Minority Health International Research Training Program Positions Students for Future Success

by Jayanni Webster, MHIRT Program Assistant

CBU prides itself on effective and enjoyable teaching. An integral part of such teaching is having students perform research internships. There are different ways for students to perform their research: with a CBU professor, a researcher at another local institution such as St. Jude Children’s Research Hospital, the University of Tennessee Health Science Center (UTHSC), or with a researcher participating in grant funded research in the U.S.

Participants in the 2014 MHIRT projects presented the results from their summer international research experiences on September 27, 2014.

Participants in the 2014 MHIRT projects presented the results from their summer international research experiences on September 27, 2014.

In addition to the above opportunities, CBU is pleased to provide an excellent opportunity to do this research via Minority Health International Research Training (MHIRT) internships at sites in Brazil and Uganda. MHIRT is an innovative science and research initiative that provides funded summer research opportunities for students in basic science, public health education, and qualitative projects. Started in 2000, MHIRT is a major collaborative project involving CBU and other regional academic institutions. Because the program serves underrepresented students in these fields it offers these unique research experiences at no cost to individuals through an all-expenses paid stipend funded by the National Institutes of Health (NIH).

Dr. Malinda Fitzgerald, CBU Professor of Biology, and Dr. Julia HanebrinkPsych 2001,, Adjunct Lecturer of Anthropology at CBU and Assistant Professor at Rhodes College, co-direct the MHIRT Program. These faculty assist in the recruitment of students locally at their institutions. Students and faculty travel to these countries to conduct research on biomedical and behavioral health disparities in collaboration with leading scientists and researchers from foreign universities and community organizations. Approximately 15 students participate in this MHIRT program each year in the summer after having participated in preparation workshops—including language lessons—the prior spring.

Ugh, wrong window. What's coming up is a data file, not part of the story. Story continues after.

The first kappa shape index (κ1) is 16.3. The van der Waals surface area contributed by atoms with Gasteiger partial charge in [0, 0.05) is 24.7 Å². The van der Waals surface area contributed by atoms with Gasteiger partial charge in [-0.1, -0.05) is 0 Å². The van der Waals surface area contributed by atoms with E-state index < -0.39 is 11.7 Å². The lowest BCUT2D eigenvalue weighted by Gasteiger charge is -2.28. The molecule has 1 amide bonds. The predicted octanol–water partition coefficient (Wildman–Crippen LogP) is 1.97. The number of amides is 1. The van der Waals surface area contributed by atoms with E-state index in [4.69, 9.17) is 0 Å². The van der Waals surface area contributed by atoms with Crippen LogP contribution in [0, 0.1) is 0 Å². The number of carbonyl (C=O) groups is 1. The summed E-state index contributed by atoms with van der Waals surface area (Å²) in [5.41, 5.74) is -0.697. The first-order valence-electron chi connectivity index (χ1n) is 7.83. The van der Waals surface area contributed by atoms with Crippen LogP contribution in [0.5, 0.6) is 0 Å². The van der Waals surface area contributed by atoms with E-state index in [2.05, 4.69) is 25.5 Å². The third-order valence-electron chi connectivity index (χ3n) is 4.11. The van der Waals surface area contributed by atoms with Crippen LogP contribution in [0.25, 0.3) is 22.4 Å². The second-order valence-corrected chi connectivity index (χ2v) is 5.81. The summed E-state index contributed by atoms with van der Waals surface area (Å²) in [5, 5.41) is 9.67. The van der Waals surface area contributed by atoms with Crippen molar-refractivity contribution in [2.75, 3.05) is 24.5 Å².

This year, the National Institutes of Health renewed CBU’s MHIRT grant for five years. The grant funding of $1.3 million extends the MHIRT program through 2019. CBU’s program has been funded by NIH for 15 continuous years, and the successful renewal is largely due to efforts by Dr. Malinda Fitzgerald and Julia Hanebrink, pictured in the image above at far left and right respectively.

CBU student Daryl Stephens (Psych ’14), poses with Susan, secretary, finance and liaisons officer at the Ishaka Health Plan where she did research on Community-Based Health Financing in Uganda

CBU student Daryl Stephens (Psych ’14), poses with Susan, secretary, finance and liaisons officer at the Ishaka Health Plan where she did research on Community-Based Health Financing in Uganda

Malinda Fitzgerald and Julia Hanebrink are the amazing co-directors of this one-of-a-kind program, unique in its focus on both biomedical and qualitative research training. MHIRT has provided life-changing experiences for many, many students who otherwise would not have access to international travel or global health research opportunities. I am so grateful to have been able to return to Uganda with MHIRT participants in 2013 and 2014. I am thrilled that future students will continue to benefit from the momentum of the MHIRT program.” – Susannah Acuff, MHIRT Alum and 2014 Uganda Site Director

But the success of the program cannot solely be summed up in the grant renewal, but in its immediate impact on students.  Hope Npimnee , who participated research in Brazil this summer, had this reflection to share:  “I realize now, that when I applied to this program I was making a bold statement: I want to give myself the opportunity of a lifetime to grow both scientifically and personally. Reflecting on my experience in Brazil, nothing could be truer about that statement. I feel immensely more prepared for the medical school application process. But in addition to this, I feel more prepared to do what is needed of every global citizen by simply being more aware and open to cross-cultural interactions.

The most wonderful things happen as a result of these summer research experiences. Students go on to graduate programs in dentistry, medicine, anthropology, epidemiology, public health, and biological sciences. Some dedicate their lives to helping others by setting up non-profit organizations, or working with the foreign sites. All continue to be globally involved. You can read about the 2014 students’ wonderful, life-changing experiences at the new MHIRT Blog. Deadline for applications for summer 2015 is December 19 (early bird) and January 2 (final deadline). For more information, visit the MHIRT website.